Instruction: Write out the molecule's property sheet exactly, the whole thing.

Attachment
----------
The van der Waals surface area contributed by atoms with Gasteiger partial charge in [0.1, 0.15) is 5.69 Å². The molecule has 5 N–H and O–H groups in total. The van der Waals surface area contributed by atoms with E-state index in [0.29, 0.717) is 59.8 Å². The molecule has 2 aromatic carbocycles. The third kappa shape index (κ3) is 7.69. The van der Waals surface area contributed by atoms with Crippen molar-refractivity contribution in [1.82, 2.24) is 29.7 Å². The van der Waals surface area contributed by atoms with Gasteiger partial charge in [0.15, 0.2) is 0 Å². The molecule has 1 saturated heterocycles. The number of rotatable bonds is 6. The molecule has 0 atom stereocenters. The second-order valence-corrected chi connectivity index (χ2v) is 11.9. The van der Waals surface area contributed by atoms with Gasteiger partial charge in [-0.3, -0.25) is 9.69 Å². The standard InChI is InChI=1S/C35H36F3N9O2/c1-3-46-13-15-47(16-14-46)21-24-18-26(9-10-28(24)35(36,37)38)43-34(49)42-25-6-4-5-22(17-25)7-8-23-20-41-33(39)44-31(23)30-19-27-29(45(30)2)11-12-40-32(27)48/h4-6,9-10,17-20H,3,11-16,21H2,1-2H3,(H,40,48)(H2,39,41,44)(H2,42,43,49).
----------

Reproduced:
The van der Waals surface area contributed by atoms with Gasteiger partial charge in [0.1, 0.15) is 5.69 Å². The molecule has 5 N–H and O–H groups in total. The van der Waals surface area contributed by atoms with E-state index in [0.29, 0.717) is 59.8 Å². The molecule has 2 aromatic carbocycles. The third kappa shape index (κ3) is 7.69. The van der Waals surface area contributed by atoms with Crippen molar-refractivity contribution in [1.82, 2.24) is 29.7 Å². The van der Waals surface area contributed by atoms with Gasteiger partial charge in [0.15, 0.2) is 0 Å². The molecule has 1 saturated heterocycles. The number of rotatable bonds is 6. The molecule has 0 atom stereocenters. The second-order valence-corrected chi connectivity index (χ2v) is 11.9. The van der Waals surface area contributed by atoms with Gasteiger partial charge in [-0.3, -0.25) is 9.69 Å². The standard InChI is InChI=1S/C35H36F3N9O2/c1-3-46-13-15-47(16-14-46)21-24-18-26(9-10-28(24)35(36,37)38)43-34(49)42-25-6-4-5-22(17-25)7-8-23-20-41-33(39)44-31(23)30-19-27-29(45(30)2)11-12-40-32(27)48/h4-6,9-10,17-20H,3,11-16,21H2,1-2H3,(H,40,48)(H2,39,41,44)(H2,42,43,49).